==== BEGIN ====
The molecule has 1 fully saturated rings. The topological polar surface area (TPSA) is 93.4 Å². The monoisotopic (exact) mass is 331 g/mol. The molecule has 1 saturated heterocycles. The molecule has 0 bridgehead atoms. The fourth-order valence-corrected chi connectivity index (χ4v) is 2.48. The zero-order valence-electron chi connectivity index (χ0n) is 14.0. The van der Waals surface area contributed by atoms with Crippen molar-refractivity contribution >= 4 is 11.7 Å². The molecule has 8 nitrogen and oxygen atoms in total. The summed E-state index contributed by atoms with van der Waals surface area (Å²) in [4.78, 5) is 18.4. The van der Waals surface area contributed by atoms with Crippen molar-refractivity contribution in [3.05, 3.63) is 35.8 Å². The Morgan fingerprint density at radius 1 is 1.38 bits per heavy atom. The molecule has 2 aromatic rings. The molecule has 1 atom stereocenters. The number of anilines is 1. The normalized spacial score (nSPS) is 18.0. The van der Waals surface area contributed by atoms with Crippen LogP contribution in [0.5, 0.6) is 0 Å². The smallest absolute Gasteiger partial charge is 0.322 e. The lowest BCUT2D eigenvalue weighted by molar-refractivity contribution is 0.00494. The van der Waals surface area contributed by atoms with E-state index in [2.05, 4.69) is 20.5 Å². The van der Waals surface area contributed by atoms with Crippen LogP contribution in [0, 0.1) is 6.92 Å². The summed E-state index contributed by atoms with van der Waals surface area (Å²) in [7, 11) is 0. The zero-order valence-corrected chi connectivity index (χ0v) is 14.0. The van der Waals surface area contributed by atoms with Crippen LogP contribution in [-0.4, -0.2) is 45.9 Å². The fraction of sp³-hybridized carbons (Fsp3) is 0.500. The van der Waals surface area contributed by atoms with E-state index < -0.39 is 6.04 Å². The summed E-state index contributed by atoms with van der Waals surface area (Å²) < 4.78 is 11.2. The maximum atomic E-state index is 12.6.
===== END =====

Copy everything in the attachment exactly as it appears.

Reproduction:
The molecule has 1 fully saturated rings. The topological polar surface area (TPSA) is 93.4 Å². The monoisotopic (exact) mass is 331 g/mol. The molecule has 1 saturated heterocycles. The molecule has 0 bridgehead atoms. The fourth-order valence-corrected chi connectivity index (χ4v) is 2.48. The zero-order valence-electron chi connectivity index (χ0n) is 14.0. The van der Waals surface area contributed by atoms with Crippen molar-refractivity contribution >= 4 is 11.7 Å². The molecule has 8 nitrogen and oxygen atoms in total. The summed E-state index contributed by atoms with van der Waals surface area (Å²) in [4.78, 5) is 18.4. The van der Waals surface area contributed by atoms with Crippen molar-refractivity contribution in [3.05, 3.63) is 35.8 Å². The Morgan fingerprint density at radius 1 is 1.38 bits per heavy atom. The molecule has 2 aromatic rings. The molecule has 1 atom stereocenters. The number of anilines is 1. The normalized spacial score (nSPS) is 18.0. The van der Waals surface area contributed by atoms with Crippen LogP contribution in [0.5, 0.6) is 0 Å². The smallest absolute Gasteiger partial charge is 0.322 e. The lowest BCUT2D eigenvalue weighted by molar-refractivity contribution is 0.00494. The van der Waals surface area contributed by atoms with E-state index in [2.05, 4.69) is 20.5 Å². The van der Waals surface area contributed by atoms with Crippen LogP contribution in [0, 0.1) is 6.92 Å². The summed E-state index contributed by atoms with van der Waals surface area (Å²) in [7, 11) is 0. The zero-order valence-corrected chi connectivity index (χ0v) is 14.0. The van der Waals surface area contributed by atoms with Crippen LogP contribution in [-0.4, -0.2) is 45.9 Å². The fraction of sp³-hybridized carbons (Fsp3) is 0.500. The van der Waals surface area contributed by atoms with E-state index < -0.39 is 6.04 Å². The summed E-state index contributed by atoms with van der Waals surface area (Å²) < 4.78 is 11.2. The maximum atomic E-state index is 12.6.